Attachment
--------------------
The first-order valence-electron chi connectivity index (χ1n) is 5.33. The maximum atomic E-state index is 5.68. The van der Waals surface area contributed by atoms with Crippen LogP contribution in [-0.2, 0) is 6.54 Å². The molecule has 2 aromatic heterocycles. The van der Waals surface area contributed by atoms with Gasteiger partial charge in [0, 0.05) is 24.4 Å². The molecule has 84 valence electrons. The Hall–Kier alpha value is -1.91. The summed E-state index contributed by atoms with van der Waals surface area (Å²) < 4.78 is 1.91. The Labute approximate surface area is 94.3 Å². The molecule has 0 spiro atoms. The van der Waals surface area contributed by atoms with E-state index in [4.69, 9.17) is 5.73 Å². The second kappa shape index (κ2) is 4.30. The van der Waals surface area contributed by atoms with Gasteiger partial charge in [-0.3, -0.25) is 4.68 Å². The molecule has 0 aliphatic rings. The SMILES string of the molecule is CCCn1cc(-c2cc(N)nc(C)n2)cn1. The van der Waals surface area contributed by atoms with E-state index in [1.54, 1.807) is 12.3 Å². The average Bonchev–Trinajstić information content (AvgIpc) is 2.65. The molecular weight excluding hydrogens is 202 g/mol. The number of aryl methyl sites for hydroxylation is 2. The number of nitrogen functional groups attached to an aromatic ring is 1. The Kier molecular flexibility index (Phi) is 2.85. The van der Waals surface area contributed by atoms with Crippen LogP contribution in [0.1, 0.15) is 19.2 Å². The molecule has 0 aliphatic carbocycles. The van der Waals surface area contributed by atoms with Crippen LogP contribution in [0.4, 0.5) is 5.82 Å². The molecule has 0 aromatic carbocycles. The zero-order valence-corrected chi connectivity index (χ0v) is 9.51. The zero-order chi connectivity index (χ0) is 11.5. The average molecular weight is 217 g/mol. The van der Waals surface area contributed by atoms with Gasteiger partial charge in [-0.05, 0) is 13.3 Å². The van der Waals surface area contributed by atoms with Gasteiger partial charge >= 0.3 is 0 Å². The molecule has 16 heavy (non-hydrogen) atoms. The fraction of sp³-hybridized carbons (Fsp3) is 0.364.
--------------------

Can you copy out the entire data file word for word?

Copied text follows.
The first-order valence-electron chi connectivity index (χ1n) is 5.33. The maximum atomic E-state index is 5.68. The van der Waals surface area contributed by atoms with Crippen LogP contribution in [-0.2, 0) is 6.54 Å². The molecule has 2 aromatic heterocycles. The van der Waals surface area contributed by atoms with Gasteiger partial charge in [0, 0.05) is 24.4 Å². The molecule has 84 valence electrons. The Hall–Kier alpha value is -1.91. The summed E-state index contributed by atoms with van der Waals surface area (Å²) < 4.78 is 1.91. The Labute approximate surface area is 94.3 Å². The molecule has 0 spiro atoms. The van der Waals surface area contributed by atoms with E-state index in [4.69, 9.17) is 5.73 Å². The second kappa shape index (κ2) is 4.30. The van der Waals surface area contributed by atoms with Gasteiger partial charge in [-0.3, -0.25) is 4.68 Å². The molecule has 0 aliphatic rings. The SMILES string of the molecule is CCCn1cc(-c2cc(N)nc(C)n2)cn1. The van der Waals surface area contributed by atoms with E-state index in [1.54, 1.807) is 12.3 Å². The average Bonchev–Trinajstić information content (AvgIpc) is 2.65. The molecular weight excluding hydrogens is 202 g/mol. The number of aryl methyl sites for hydroxylation is 2. The number of nitrogen functional groups attached to an aromatic ring is 1. The Kier molecular flexibility index (Phi) is 2.85. The van der Waals surface area contributed by atoms with Crippen LogP contribution in [0.1, 0.15) is 19.2 Å². The molecule has 0 aliphatic carbocycles. The van der Waals surface area contributed by atoms with Crippen LogP contribution in [0.4, 0.5) is 5.82 Å². The molecule has 0 aromatic carbocycles. The zero-order valence-corrected chi connectivity index (χ0v) is 9.51. The zero-order chi connectivity index (χ0) is 11.5. The average molecular weight is 217 g/mol. The van der Waals surface area contributed by atoms with Gasteiger partial charge in [-0.05, 0) is 13.3 Å². The van der Waals surface area contributed by atoms with Gasteiger partial charge >= 0.3 is 0 Å². The molecule has 16 heavy (non-hydrogen) atoms. The fraction of sp³-hybridized carbons (Fsp3) is 0.364.